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8 GENERAL RULES FOR PLAYING
fully the fingering of all the exercises in this Method. The teacher should also ringer such other music as the pupil studies; as the arrangements of symphonies, overtures, quartetts, etc., oftendemand a faulty style of fingering, injurious to the proper cultivation of the hand.
IV. OF THE MEASURE.
The metrical division, afforded by the bar, is the soul of music; without this advantage, its highest charms, whether conferred by nature or derived from art, would be absolutely useless.
A due attention to time sustains the player in difficult passages, strengthens the fingers in a remarkable degree, and gives alone the assurance necessary for a successful execution.
THE SERAPHINE OR MELODEON.
The first hour should be bestowed on the exercises for th-five fingers, and the scales; the other two may be given to such pieces as the teacher deems suited to the capacity of the pupil.
In attending to the studies, the young player should never cease to observe faithfully the time, the importance of which has already been enforced. In order to give each note its exact value, it is necessary at first to count each beat aloud and equally. Players are sometimes disposed to hurry the time in slow movements, owing to the insufficiency of the instrument in sustaining notes of a long value; but they should guard against a habit leading to the worst consequences, by not quitting any key till the value of the note has expired, even though the sound has ceased altogether to be heard. Above all, in music for several parts, where the same hand has at one time notes of different values, it is essential to observe this rule.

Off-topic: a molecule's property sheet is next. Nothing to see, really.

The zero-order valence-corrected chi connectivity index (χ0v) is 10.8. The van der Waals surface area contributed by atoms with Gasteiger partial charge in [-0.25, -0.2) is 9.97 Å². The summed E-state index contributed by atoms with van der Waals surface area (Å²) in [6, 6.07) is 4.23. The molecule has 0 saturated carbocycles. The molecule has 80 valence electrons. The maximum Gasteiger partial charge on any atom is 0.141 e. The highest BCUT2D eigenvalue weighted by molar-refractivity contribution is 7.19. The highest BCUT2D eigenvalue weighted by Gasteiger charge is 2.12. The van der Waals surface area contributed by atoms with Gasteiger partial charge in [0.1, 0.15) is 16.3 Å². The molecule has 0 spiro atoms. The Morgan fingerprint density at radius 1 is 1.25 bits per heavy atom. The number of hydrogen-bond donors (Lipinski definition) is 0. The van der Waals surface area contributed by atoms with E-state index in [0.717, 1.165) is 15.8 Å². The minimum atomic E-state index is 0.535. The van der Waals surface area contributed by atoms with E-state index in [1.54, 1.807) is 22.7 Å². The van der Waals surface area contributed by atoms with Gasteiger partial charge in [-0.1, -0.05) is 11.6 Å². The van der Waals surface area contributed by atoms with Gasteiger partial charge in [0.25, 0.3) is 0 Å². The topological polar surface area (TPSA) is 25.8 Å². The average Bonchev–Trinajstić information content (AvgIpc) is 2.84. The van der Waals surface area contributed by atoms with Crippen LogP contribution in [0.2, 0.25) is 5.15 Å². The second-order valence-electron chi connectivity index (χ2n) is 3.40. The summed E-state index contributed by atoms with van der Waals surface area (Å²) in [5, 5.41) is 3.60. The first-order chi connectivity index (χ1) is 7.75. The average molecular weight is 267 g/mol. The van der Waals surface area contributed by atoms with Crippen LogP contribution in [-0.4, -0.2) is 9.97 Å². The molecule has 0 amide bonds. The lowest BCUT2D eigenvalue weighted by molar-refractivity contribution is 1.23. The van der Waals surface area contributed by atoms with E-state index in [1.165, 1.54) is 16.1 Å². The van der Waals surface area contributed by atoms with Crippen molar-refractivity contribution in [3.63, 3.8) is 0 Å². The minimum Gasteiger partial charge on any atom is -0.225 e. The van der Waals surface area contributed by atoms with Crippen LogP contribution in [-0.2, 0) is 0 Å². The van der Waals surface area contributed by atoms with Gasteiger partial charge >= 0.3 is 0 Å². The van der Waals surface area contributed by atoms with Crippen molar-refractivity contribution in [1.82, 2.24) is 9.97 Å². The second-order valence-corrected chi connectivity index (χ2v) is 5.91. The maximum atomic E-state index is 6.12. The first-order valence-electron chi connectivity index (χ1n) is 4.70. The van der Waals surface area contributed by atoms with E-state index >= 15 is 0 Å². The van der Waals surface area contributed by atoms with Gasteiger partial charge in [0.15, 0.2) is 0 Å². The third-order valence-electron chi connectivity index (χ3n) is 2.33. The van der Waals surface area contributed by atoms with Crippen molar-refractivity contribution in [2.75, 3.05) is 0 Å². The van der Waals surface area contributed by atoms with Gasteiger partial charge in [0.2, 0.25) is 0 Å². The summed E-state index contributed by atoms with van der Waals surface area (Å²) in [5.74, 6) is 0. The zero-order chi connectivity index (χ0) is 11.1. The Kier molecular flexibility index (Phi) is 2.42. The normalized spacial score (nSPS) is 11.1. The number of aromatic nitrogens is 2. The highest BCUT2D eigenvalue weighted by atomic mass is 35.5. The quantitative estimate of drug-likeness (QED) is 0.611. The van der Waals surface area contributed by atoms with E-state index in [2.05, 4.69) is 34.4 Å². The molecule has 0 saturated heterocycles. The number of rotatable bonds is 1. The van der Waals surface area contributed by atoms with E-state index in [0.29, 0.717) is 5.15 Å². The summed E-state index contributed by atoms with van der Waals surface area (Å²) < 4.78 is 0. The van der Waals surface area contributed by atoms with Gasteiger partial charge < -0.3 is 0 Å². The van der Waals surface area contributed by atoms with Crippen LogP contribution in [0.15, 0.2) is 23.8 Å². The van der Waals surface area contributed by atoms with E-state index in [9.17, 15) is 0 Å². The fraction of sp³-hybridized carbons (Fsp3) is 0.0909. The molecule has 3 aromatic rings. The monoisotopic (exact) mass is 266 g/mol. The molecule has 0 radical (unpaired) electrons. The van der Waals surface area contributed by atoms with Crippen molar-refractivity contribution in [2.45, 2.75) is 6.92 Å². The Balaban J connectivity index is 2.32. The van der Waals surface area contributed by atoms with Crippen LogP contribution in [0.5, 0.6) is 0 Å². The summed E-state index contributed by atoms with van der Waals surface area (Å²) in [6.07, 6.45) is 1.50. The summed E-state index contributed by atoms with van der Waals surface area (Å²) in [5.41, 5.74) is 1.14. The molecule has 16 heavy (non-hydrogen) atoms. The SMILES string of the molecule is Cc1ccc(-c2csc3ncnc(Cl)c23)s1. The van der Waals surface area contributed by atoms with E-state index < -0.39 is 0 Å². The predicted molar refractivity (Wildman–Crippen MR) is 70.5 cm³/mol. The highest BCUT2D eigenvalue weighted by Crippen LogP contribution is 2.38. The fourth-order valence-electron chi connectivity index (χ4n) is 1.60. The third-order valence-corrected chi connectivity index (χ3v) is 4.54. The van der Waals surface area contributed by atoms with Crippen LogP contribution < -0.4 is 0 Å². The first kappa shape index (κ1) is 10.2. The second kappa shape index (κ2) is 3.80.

In avoiding this defect, the pupil should not fall into the opposite extreme, and leave a finger on a key longer than Is necessary, while the others are striking the notes following. I recommend, for this purpose, a most careful practice of the first studies for the five fingers, at the beginning of this Method.
In agitated passages, and crescendos, towards the end of a scale, in a rapid group, and also, generally, at the close of phrases, the pupil is apt to hurry the time. This fault not only weakens the hands, but likewise gives rise to numerous irregularities, in the course of execution, disagreeable to the hearer The fingers should always be restrained in such passages.
The pupil who wishes to make real progress, should devote at least three hours a day to diligent study. These hours need not be consecutive: on the contrary, they may he divided among different parts of the day, at intervals sufficiently distant to afford rest to the hands, as well as to enable the player to withdraw his attention wholly from his practice. Close application, too long continued, is sure to dishearten and disgust the pupil